The most commonly used method for detection of PrPres is a biochemical test based on the separation of proteins in a sample by gel electrophoresis followed by recognition of the PrP protein by a specific antibody (a method known as a "Western blot"). In this assay, PrPres is distinguished from PrPc by the use of PK digestion before electrophoresis to degrade PrPc. Virtually every research laboratory involved in TSE research uses some version of this Western blot assay for routine detection of PrPres. However, this method by itself is not sensitive enough to detect very low levels of PrPres, such as the levels found in the blood of scrapie-infected hamsters, or the low levels anticipated to be found in tissues at early, pre-clinical stages of the disease, or the low concentrations that might connate human-derived or animal-derived biologicals, cosmetics, foods, and other products.
The TSE disease agent prion, or more specifically PrPres is reputed to be far more resistant to disinfection by heat than viruses or bacteria. These reports have resulted in the imposition of increasingly harsh requirements for TSE disinfection in attempts to cover the liabilities associated with this resistance.
A method of inactivating or disinfecting TSE infectivity is through the use of chemical agents for relatively long exposures. These methods can destroy most biological molecules and damage equipment and delicate instruments. Further, these methods are not appropriate for use with biological materials, medical devices, surgical instruments, research instruments and equipment, raw materials, manufacturing equipment and manufactured products. They may also not be useful in various places that may need disinfection, including but not limited to manufacturing facilities, hospitals, veterinary hospitals, and necropsy and pathology labs.
The present invention is directed to a method for isolating and/or detecting a prion, in particular a prion associated with transmissible spongiform encephalopathy diseases TSEs). These proteins can be present in domestic animals used for food and used as a source for raw materials for other products. Further, to ensure the safety of the blood supply, of transplantation organs and tissues, and of other medical products obtained from human or animal sources, a rapid, sensitive, practical assay is needed which can detect the presence of TSE infectivity in blood, urine, and tissue samples and other samples.
Thus, one aspect of the present invention is a method for isolating and/or detecting a prion in a sample. This method is preferably performed utilizing an affinity resin to capture the prion protein. In one embodiment, the method utilizes a PrP-specific antibody conjugated to an affinity resin to capture the prion protein.
Thus, another aspect of the invention relates to an antibody, antigen-specific antibody fragment, or other specific binding partner, which is specific for the prion protein.
The present invention further relates to methods for the disinfection and/or decontamination and/or inactivation of TSE infectivity in a sample or material while substantially preserving the integrity of the sample or material. In one embodiment of the invention, such method makes use of brief exposures to wet heat above 100° C. In another embodiment of the invention, the sample or material to be treated is briefly exposed to a solution of an alkali metal hydroxide, e.g., sodium hydroxide (NaOH). The above-described methods provide for the decontamination or disinfection of said sample or material.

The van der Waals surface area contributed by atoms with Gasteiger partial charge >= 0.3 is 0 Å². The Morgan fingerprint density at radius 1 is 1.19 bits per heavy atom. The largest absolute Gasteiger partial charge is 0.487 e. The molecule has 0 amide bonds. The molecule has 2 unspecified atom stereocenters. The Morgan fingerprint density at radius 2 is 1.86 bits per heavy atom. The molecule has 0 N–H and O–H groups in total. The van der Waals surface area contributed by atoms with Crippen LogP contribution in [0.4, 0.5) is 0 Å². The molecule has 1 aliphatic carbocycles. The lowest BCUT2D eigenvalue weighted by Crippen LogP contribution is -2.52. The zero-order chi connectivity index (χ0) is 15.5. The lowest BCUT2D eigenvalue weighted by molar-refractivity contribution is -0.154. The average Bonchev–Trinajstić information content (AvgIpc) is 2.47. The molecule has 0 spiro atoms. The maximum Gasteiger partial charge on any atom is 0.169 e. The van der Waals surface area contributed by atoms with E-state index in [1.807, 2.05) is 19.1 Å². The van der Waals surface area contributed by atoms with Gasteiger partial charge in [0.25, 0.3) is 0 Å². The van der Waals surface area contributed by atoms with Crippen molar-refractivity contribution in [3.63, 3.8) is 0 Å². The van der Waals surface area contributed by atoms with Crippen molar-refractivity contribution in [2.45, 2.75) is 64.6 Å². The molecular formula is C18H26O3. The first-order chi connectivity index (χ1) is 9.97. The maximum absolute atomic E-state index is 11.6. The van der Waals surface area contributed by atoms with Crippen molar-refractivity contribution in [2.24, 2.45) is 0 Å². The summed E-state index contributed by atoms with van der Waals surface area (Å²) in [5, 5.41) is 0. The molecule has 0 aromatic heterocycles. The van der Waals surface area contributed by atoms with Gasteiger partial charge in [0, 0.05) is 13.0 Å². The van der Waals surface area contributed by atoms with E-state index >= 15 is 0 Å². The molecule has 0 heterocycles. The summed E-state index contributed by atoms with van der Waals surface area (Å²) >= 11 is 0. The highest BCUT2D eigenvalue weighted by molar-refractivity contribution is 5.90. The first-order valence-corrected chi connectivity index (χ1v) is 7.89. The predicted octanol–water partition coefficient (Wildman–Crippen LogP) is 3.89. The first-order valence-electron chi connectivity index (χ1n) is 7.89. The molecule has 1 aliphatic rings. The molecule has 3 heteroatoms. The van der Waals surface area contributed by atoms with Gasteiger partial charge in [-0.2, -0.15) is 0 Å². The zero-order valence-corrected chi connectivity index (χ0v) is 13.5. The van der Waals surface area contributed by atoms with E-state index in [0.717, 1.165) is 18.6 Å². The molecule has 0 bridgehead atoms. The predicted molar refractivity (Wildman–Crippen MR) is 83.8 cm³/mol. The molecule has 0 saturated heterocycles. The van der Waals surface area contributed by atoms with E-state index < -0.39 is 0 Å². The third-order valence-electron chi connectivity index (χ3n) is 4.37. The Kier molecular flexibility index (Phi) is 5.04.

The invention also relates to a method to determine the presence of a disease condition or a susceptibility to a disease condition, wherein said condition is associated with an abnormal form of a PrP (i.e., PrPres) comprising contacting a cell, tissue, cell extract or sample from a patient with an antibody which is specific for PrP and detecting the presence of the abnormal form of PrP.
The terms "PrP protein", "PrP" and "prion protein" and like are used interchangeably herein and shall mean all forms of the PrP molecule, both the infectious particle form PrPres known to cause diseases (spongiform encephalopathies) in humans and animals and the noninfectious form PrPc which, under appropriate conditions is converted to the infectious PrPres form.
The term "PrPres" is used to refer to all infection associated forms of the PrP protein. Infectious prions infect animals and cause a prion disease "scrapie," a transmissible, degenerative disease of the nervous system of sheep and goats, as well as "bovine spongiform encephalopathy" (BSE), or "mad cow disease", and "feline spongiform encephalopathy" of cats. Four prion diseases are known to affect humans: (1) kuru, (2) Creutzfeldt-Jakob Disease (CJD), (3) Gerstmann-Sraussler-Scheinker Disease (GSS), and (4) fatal familial insomnia (FFI). As used herein PrPres includes all forms of prion protein associated with all or any of these diseases or others in any animals and in particular in humans and domesticated farm animals.
Detection of Prion Protein